Anyway, he's soon off of Wall Street, and ends up in a cruddy strip-mall office selling penny stocks. These are low-level companies not big enough to be listed on the real exchanges--and also, quite unlikely to ever make money--and they are sold to people of the lower classes who don't have much financial acumen, and actually have a lot to lose. People who should not be investing at all. Belfort brings his Wall Street selling skills, and is soon king of the office. He meets Jonah Hill as Donnie, total Jersey schlub who did, in fact, marry his cousin. The homoerticism is there when Donnie tells him he wants to "give him something, but they have to go in back, and he has to unwrap it." Turns out it's crack. Then, when Belfort does it, it's not just interpretation to say that it looks like they're about to kiss. All of this just enriches and adds depth to the film. Soon Belfort opens his own penny stock firm, entirely staffed by former pot dealers, knowing that he can just teach them all how to sell. He has a key scene in which he persuades a customer on the phone as he expresses his contempt for the customer, and likens the whole thing to setting up a woman to fuck. The subtlety of the script comes out in touches like having the customer [who we know is spending thousands of dollars he doesn't have and will never get back] say "My wife will probably divorce me, but I'll do it."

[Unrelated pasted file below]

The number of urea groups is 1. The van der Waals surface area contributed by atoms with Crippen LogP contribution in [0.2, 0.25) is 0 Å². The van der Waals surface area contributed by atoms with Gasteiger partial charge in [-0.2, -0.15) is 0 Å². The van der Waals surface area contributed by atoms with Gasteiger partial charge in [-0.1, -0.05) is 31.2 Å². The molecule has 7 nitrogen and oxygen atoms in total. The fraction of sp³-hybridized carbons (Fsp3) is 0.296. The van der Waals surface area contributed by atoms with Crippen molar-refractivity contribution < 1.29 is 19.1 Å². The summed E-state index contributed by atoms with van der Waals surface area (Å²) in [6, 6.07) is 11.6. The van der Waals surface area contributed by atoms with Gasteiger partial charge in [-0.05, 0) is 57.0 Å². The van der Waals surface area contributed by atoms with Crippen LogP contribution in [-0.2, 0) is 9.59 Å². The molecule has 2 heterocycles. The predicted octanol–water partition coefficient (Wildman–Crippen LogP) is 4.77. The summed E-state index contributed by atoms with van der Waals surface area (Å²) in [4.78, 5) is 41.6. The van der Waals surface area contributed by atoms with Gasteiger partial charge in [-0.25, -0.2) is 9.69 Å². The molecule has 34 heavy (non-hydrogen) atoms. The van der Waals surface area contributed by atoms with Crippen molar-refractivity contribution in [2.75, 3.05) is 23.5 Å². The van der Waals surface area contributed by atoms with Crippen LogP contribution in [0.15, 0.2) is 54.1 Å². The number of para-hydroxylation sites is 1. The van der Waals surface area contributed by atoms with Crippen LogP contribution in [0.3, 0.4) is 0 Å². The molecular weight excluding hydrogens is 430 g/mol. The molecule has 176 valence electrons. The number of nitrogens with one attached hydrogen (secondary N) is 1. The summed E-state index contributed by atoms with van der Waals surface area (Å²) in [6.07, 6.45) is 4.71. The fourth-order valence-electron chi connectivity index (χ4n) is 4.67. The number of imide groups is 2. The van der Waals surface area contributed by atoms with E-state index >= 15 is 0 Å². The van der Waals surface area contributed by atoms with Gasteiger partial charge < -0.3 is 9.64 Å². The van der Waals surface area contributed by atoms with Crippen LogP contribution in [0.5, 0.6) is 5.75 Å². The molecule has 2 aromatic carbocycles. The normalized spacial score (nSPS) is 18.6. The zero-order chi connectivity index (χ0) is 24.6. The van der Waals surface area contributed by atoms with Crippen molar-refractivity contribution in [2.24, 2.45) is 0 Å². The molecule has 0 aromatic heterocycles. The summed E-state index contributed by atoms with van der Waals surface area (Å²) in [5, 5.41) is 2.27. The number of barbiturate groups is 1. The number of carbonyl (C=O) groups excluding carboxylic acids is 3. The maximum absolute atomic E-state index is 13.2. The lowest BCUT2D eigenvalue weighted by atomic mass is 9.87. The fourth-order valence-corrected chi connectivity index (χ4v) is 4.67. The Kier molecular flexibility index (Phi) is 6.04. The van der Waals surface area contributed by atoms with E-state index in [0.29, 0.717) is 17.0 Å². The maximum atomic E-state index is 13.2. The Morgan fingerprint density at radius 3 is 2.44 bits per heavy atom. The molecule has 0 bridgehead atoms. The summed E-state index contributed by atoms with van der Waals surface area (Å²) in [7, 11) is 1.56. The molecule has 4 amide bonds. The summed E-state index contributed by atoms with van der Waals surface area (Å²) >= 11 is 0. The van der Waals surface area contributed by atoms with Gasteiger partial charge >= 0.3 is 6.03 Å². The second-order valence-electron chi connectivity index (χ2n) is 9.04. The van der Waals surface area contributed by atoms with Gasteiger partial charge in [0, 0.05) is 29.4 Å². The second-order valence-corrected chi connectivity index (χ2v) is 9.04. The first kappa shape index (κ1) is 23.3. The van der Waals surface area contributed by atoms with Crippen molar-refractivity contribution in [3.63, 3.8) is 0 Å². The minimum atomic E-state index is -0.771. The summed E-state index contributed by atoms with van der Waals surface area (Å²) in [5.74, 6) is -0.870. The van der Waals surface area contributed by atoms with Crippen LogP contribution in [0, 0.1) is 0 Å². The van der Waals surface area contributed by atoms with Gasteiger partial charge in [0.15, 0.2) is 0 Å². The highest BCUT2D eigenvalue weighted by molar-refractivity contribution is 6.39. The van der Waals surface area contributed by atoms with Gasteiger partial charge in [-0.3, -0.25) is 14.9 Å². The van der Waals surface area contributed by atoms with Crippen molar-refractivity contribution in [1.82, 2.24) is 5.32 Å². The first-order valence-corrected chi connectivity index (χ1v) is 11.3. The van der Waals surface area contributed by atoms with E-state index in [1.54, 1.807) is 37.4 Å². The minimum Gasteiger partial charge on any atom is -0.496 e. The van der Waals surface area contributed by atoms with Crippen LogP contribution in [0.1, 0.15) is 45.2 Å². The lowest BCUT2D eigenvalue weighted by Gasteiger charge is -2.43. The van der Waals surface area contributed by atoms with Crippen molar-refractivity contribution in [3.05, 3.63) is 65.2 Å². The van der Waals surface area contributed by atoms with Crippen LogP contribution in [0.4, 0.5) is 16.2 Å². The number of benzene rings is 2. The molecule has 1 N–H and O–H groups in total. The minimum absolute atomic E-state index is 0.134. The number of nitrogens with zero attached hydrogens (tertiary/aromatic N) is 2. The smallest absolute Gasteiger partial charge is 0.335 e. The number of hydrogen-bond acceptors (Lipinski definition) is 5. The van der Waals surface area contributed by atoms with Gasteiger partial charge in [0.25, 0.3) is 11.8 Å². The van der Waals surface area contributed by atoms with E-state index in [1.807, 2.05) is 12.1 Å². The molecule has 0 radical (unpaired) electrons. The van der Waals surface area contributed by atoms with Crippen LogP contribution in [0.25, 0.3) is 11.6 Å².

From then on, it's just bigger, and more outrageous, with touches that are incredibly hilarious, in some of the blackest humor possible, crazy event after crazy event, and it just keeps going. Which seems to be the point--it's all about excess, and by the time the film is over, you have so much insanity in your head that you can't even remember it all. My viewing went from like to love at the moment an insane, drug-fueled office party suddenly went into surreal dark heavy metal with overlit scenes and confetti, the characters in slow-motion making strained, animal faces. It's true, there's no flashing yellow lettering saying THIS IS BAD, so you might not be sure what the point of view of the film is, but it looked pretty hellish and horrifying to me. Another moment at this party is when the woman who agreed to have her head shaved for ten thousand dollars, and is grabbed roughly the by the hair because she's an object to these guys, is handed the cash and stares at it, transported in joy. Then there's the downright hilarious planning meeting, in which they discuss, with absolutely no self-awareness, how much they can torture the midget they have hired for the party without making him think they're discriminating [they end up throwing him bodily at a target]. At work, and at play, the characters here are treated as not just evil, but knowingly, and flagrantly evil.